Company floats design ideas for future pool
When the city of Russell decided it needed a new pool, it went all out.
In place of the 50-year-old oblong pool with shallow and deep ends, the city installed a 324,000 gallon pool with two water slides, a beach-like entrance into the water, and plenty of toys, like a mushroom that "rains" and a water-spraying fountain.
"Our attendance probably quadrupled," said Arlyn Unrein, Russell public works director.
The west-central Kansas town of about 4,700 people built a pool that has caught the eye of the city of Eudora. Representatives of CAS Construction of Topeka, which built Russell's pool, spoke about the project. Their work interested Eudora City Council members at the Nov. 13 meeting. A representative from Larkin, another pool company, also made a presentation.
The Russell pool cost about $1.4 million, which included some materials like the water slides, which the city provided, Unrein said. Russell kept the pool in the same location, allowing the city to pay for the project with general obligation bonds.
"We've had nothing but compliments," Unrein said.
In addition to amenities like raining mushrooms and water slides, Russell was also able to make the pool and shower facilities handicap accessible. Changing area restrooms with exterior access allow citizens using the tennis courts across the street to use them, and a family changing room lets parents and caregivers keep an eye on children of both sexes while prepping for the pool.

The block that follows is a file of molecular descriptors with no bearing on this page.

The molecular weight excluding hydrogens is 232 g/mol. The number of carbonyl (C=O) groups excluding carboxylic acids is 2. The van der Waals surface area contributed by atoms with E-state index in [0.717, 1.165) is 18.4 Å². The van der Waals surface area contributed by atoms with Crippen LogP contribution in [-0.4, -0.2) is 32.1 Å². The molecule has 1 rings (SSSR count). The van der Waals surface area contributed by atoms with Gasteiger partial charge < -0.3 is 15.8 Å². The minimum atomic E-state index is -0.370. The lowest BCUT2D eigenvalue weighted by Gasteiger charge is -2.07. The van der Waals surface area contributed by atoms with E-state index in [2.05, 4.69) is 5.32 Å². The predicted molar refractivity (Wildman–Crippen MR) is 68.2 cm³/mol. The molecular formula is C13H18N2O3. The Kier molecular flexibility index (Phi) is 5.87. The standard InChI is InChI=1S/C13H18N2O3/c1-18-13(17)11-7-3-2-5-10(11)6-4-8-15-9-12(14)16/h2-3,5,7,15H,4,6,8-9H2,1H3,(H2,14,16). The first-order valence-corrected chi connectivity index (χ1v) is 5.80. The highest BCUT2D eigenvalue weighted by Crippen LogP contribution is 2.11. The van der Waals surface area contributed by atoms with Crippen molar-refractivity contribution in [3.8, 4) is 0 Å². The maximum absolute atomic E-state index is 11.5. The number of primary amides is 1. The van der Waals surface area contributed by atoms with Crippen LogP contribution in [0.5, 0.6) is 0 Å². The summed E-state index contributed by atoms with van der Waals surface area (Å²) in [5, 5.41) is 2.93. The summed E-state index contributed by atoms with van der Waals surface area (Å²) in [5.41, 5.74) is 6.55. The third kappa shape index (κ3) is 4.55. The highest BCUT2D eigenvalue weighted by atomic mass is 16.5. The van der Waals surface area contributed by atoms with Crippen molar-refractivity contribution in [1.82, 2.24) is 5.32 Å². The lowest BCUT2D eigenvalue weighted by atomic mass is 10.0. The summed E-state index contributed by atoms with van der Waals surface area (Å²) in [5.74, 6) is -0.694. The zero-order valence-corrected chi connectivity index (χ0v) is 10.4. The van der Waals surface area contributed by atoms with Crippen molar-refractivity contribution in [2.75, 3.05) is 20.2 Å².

"What we did is we formed a committee of council members and the public to review what we wanted in the pool so it wasn't one person making all the decisions," Unrein said.
The amenities Russell chose for its pool have become commonplace, said Bill Stanhope, a representative of Patio, Pool and Fireside who spoke at the Nov. 13 Eudora city council meeting.
"People tend to go play in a pool," Stanhope said. "They don't swim in a pool."
The recent trend in pools is for cities to want all types of fancy features.
"That's why we've moved away from 'baby pools,'" said CAS representative Linell Stanhope. "Adults lay in the shallow water."
That's one of the aspects that makes zero-entry a desirable feature. Zero entry means swimmers enter the pool by walking down a ramp that gradually enters deeper water.
Linell Stanhope said another important consideration was making the pool look attractive when not in use, as Russell did by avoiding chain-link fences and providing cabana-like shade areas.
Larkin representative Tim Spiker showed mock-ups of possible pool designs and told the council what the city needed to do to keep the existing pool in tip-top shape until emulating a pool like Russell's is possible.
The designs Spiker showed would cost about $150 per square foot to construct, with a total cost around $1.4 million.
Both Spiker and Linell Stanhope discussed using the design-build process. Unrein experienced a modified design-build method in Russell.
"You don't have a professional to draw a set of plans two inches thick," Unrein said. "We did sketches and said, 'This is what we want.'"